I have advised the folk on those boats that they are quite possibly in my way, and offered them the example of my own dear, late parents as what may happen to people who get in my way.

It is more likely though that the Met Office is merely having hysterics, and we shall be treated to no such lightning (haven’t seen a decent lightning storm for years and years), although I agree that the gustoids of the wind are a little adventurous on slab sides fifty-seven feet long by six feet high. Certainly this afternoon I am not for the moving.

This may well be the ideal weather conditions in which to dig out and re-watch my DVDs of Hornblower, and the film Master & Commander.

Damn it, I think that I shall.

Capt. Jack Aubrey: Do you want to see a guillotine in Piccadilly?

Crew: No!

Capt. Jack Aubrey: Want to call that raggedy-arsed Napoleon your king?

Crew: No!

Capt. Jack Aubrey: You want your children to sing the “La Marseillaise?”

Crew: NO!

Splendid stuff.

Right, I must away. I have a boat full of food, not one item of which actually appeals at the moment, even though if I don’t eat I shall like as not turn into Mr Crabby Old Hector (not that many can tell the difference). Soup? Rice and something? Pasta and something? Curry? A ruddy tin of peaches and another cafetiere of coffee? Some chuffing thing has to appeal, surely?

Oh. Oh well.

Chin-chin for the mo., anyway.

Ian H., & Cardinal W.

13 Comments

    1. The Universe doesn’t often put his hands together and smile benevolently where I am concerned but I think that on the day he was wearing his reading glasses rather than long-distance, and just didn’t recognise me… 😉

      Liked by 1 person

  1. Still wiping my eyes I laughed so hard! You excel today and what a delightful read. I laughed so hard at the old age thing I………never mind! I heartily agree with the ‘look cool’ whilst you appear to be brilliant (by accident) – I once did that outside here with my old car, lifted the bonnet and tapped the wotsit just like the AA man when I broke down, then started the engine. The woman next door came running out to marvel at my mechanical ability ….shucks it was nothing! This post is priceless, when in doubt toast and err, marmite?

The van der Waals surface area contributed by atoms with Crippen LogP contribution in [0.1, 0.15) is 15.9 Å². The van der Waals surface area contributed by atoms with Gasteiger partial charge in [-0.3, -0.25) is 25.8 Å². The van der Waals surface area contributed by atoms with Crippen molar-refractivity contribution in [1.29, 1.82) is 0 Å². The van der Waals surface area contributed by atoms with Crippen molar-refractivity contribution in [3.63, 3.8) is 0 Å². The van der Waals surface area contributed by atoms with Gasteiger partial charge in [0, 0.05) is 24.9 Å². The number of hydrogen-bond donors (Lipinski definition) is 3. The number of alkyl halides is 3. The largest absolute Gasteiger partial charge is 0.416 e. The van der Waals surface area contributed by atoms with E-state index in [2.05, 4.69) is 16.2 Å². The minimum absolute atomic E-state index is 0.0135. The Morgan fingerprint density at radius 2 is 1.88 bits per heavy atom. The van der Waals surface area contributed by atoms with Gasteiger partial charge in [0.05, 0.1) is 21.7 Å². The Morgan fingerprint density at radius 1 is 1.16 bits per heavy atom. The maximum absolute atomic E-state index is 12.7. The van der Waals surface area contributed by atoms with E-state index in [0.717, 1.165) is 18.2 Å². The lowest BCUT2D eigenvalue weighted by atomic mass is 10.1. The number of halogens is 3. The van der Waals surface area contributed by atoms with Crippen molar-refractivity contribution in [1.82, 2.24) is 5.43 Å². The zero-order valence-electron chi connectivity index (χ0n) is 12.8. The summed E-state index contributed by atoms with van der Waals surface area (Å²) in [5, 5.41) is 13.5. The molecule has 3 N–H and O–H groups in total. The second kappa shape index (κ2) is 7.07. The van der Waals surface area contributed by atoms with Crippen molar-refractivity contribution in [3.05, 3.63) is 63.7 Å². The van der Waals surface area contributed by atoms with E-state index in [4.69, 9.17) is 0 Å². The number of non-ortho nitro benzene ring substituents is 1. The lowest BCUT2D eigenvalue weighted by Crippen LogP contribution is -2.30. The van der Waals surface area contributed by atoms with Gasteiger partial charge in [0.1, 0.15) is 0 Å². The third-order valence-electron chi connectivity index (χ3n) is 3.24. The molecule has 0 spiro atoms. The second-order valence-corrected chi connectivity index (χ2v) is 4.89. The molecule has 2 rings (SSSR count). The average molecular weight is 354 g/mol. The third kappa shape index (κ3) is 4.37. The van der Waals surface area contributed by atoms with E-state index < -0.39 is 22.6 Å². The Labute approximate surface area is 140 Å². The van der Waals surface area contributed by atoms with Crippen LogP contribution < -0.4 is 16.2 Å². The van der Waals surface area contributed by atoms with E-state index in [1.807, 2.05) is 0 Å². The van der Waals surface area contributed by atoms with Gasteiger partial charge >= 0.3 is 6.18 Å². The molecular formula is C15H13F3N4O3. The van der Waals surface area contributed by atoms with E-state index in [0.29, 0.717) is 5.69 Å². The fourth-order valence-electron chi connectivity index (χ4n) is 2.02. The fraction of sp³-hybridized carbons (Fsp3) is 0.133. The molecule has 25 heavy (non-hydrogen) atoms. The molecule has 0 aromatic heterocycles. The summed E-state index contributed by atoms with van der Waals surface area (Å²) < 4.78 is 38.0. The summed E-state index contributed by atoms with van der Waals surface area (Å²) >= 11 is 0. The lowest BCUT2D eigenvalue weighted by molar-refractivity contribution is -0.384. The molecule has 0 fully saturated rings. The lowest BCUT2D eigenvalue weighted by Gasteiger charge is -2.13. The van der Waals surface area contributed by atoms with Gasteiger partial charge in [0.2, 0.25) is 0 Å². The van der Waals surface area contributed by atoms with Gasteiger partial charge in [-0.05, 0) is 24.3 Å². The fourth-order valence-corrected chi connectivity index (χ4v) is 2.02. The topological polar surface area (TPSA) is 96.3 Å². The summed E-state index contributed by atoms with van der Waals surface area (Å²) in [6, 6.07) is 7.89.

Liked by 1 person

    1. Mmmm… Marmite. Food of the Gods. A favourite one on cars of my era used to be a jammed starter motor – you opened the bonnet, belted the motor ever so gently with a hammer, got back in and it usually worked. I doubt that on modern cars you could even see the starter motor, let alone get a hammer to it.

      Horses were simpler, although it was never advisable to take a hammer to them. How I regret the invention of the wheel, I ought to have left it on my cave wall where it belonged, as mere speculation in ochre and woad. Nognog warned me about the wheel, he said that it would cause nothing but trouble. Did I listen? Did I hell. So sorry. 😦

      Liked by 1 person

  2. I just KNOW I’d make a mess of all that lock and turning business. Your usual engaging tale – though I had to read “The couple who sleep in separate beds were happy for me to assist” a couple of times, just to get the context. Weather is due – there’s been a bit already…

    Liked by 1 person

    1. Aha – good point, thank you! Appropriate edit made to text! 😉

      We had a minor monsoon with “stair rod” rain this afternoon, but oddly we are missing about 40mph of the promised 40mph wind gusts (happily so). Flat’o’calm at the moment. I’m sure that we’re just being set for something. I don’t trust this quiet spell, not one bit.

      The manoeuvring of a narrowboat is a much-complicated mix. Before I did any of it I thought that it was just a case of waggling the tiller about occasionally, little did I know about depth of water, winds, by-washes, minor currents, the effects of other boats passing, width of the canal, how the boat steers from the rear but also pivots from a point about a third of the way along… Sometimes I forget that I am steering at all, sometimes it’s hard work! 🙂

      Liked by 1 person

  3. Re. conversation at the lock, I would always find breathing nigh on impossible after what felt like a thousand turns of the windlass, handley, barging term thingy. Another enjoyable read, keep up with the snarling.

    Liked by 1 person

    1. Some of the … somehow less well cared-for – mechanisms are damned nigh impossible, even for a partially-shaved corn-fed gorilla such as myself. For sheer endurance-testing though little hereabouts beats the hydraulics on the lift bridges of the Llangollen canal – I counted sixty turns needed to raise one in particular… I haven’t done physical work like this since dear Mama sent me up my first chimney with a brush. 🙂

      Liked by 2 people